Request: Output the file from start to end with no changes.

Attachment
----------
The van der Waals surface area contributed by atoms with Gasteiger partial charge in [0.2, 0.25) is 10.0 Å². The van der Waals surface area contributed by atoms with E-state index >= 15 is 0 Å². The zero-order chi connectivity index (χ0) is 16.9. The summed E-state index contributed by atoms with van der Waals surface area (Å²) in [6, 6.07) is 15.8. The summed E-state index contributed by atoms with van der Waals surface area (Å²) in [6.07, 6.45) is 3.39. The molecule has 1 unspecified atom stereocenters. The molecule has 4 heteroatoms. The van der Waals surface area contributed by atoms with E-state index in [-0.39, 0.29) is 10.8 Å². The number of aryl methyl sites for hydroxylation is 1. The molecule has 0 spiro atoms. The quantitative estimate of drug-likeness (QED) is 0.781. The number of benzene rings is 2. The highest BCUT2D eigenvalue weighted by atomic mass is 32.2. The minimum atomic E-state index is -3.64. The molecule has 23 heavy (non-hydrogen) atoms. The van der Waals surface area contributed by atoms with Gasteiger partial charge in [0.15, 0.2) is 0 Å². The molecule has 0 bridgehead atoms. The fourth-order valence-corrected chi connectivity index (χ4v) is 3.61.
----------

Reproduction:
The van der Waals surface area contributed by atoms with Gasteiger partial charge in [0.2, 0.25) is 10.0 Å². The van der Waals surface area contributed by atoms with E-state index >= 15 is 0 Å². The zero-order chi connectivity index (χ0) is 16.9. The summed E-state index contributed by atoms with van der Waals surface area (Å²) in [6, 6.07) is 15.8. The summed E-state index contributed by atoms with van der Waals surface area (Å²) in [6.07, 6.45) is 3.39. The molecule has 1 unspecified atom stereocenters. The molecule has 4 heteroatoms. The van der Waals surface area contributed by atoms with E-state index in [-0.39, 0.29) is 10.8 Å². The number of aryl methyl sites for hydroxylation is 1. The molecule has 0 spiro atoms. The quantitative estimate of drug-likeness (QED) is 0.781. The number of benzene rings is 2. The highest BCUT2D eigenvalue weighted by atomic mass is 32.2. The minimum atomic E-state index is -3.64. The molecule has 23 heavy (non-hydrogen) atoms. The van der Waals surface area contributed by atoms with Gasteiger partial charge in [0.15, 0.2) is 0 Å². The molecule has 0 bridgehead atoms. The fourth-order valence-corrected chi connectivity index (χ4v) is 3.61.